The 1970s Is The Most Influential Decade For Interior Design

The 1970s is the most influential decade when it comes to furniture design, according to independent furniture retailer, Barker and Stonehouse.

While some design fads from that period haven’t come back into style – we’re looking at you, carpeted bathrooms – there are other trends that we’ve been styling in our homes for years now, and in 2023, the 70s aesthetic is coming back big.

Barker and Stonehouse used average monthly search data to identify the five most popular decades for home décor inspiration from the last 75 years. The 1970s topped the list, followed by 1960s, 1980s, 1950s and 1990s.

Catharina Björkman, style expert at Contura, calls it the 70s revival, rooted in nostalgia with earthy tones, patterned wallpaper, geometric shapes and the reintroduction of materials like velvet, bamboo and rattan.

‘The easiest way to embrace this trend is to introduce an eclectic mix of velvet armchairs, rattan furniture, mushroom lamps, quirky knick-knacks, and the all-important retro drinks trolley,’ Catharina explains. ‘And don’t forget the importance of the humble houseplant, which really rose in popularity in the 1970s – pothos, spider plants, ferns, ficuses and snake plants will all help you achieve the right 70s vibe. If you want to go all out, invest in a dimmer switch, which will allow you to recreate the mood lighting synonymous with the era.’

Kelly Collins, Interior Designer and Head of Creative at Swyft, describes this revival as ‘an evolution of the mid-century modern craze’ that has dominated the industry for the past few years. Rich, earthy tones like terracotta and warm browns, with a mix of layered textures and big patterns, is key to this trend. Even Taylor Swift harkened back to a 70s aesthetic for her latest album, as noted by Matilda Martin, Trend Specialist at paint brand Lick.

‘Following Taylor Swift’s new album, Midnights, we are noticing a revival of the popular 70s interior aesthetic. This decor style is relaxed and fun, evocative of the free-spiritedness and optimism of the 70s era,’ says Matilda. ‘Warmth emanates from a 70s-inspired home, largely through its colour scheme. People are adding that 70s groove and energy into their homes by incorporating earthy browns, terracotta reds and oranges and opting for low lighting in the form of the iconic mushroom lamp.’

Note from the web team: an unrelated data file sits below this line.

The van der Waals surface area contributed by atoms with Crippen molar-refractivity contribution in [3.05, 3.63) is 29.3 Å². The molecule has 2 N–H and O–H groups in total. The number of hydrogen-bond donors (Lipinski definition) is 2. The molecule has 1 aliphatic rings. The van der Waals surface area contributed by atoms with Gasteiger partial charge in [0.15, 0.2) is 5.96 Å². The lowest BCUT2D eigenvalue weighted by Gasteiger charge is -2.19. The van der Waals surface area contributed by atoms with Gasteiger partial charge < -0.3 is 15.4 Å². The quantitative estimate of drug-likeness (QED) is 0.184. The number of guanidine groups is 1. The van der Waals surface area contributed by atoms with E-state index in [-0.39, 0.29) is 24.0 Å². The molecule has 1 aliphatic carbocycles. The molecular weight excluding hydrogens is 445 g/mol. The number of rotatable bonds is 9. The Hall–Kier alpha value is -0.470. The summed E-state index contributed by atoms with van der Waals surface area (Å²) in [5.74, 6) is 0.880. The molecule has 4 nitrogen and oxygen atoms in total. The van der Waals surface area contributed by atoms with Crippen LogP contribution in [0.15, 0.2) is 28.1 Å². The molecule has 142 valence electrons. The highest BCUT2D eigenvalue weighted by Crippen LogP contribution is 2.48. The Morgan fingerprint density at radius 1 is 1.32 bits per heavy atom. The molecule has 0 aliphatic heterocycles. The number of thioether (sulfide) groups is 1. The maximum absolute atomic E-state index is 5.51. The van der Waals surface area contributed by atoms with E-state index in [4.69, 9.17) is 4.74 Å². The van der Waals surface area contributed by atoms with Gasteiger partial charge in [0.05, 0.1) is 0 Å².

70s style unugu kitchen, wood works brighton

So, where to begin? To incorporate seventies chic into your own home, focus on ‘key materials and furniture items that are reminiscent of the decade,’ says Helena Davies, Head of Home Buying at Barker and Stonehouse. Whether you want to fully embrace the trend or introduce it in small doses, Barker and Stonehouse reveals its top three style icons to help you add some 70s flair.

70s style icon 1: Rattan

Natural textures such as rattan has been a big hit in interiors, thanks to its neutral tones. For the interior, think rattan light fittings, chairs, chest of drawers and storage baskets. But rattan is also ideal for using outdoors, so if you’re already dreaming of warmer summer days spent enjoying the sunshine in the garden, you might want to look at investing in some rattan garden furniture.

‘The return of rattan has seen furniture styles come through in new shapes and colours. So, if neutral isn’t your thing, why not tap into this iconic seventies woven trend with a couple of striking black rattan pieces? Or you can mix and match rattan dining chairs in different styles for a fun, experimental feel,’ says Helena.

70s style icon 2: Velvet

There’s something about velvet that we can’t get enough of. From the sumptuous feel and rich, luxurious colourways that it tends to come in, to the instant impact that it adds to any space, we’ve been incorporating velvet textures into our homes for a while now and we don’t see ourselves stopping anytime soon.

A great way to add a pop of colour, opt for emerald green, millennial pink or yellows and golds to give a bold nod to the seventies, from your living room to your bedroom.

70s style icon 3: Cantilever chairs

These L-shaped frame chairs were huge in the seventies but continue to be a great option for dining room and home office seating today. Combine the trends by choosing a velvet upholstered cantilever chair or one with rattan detailing.

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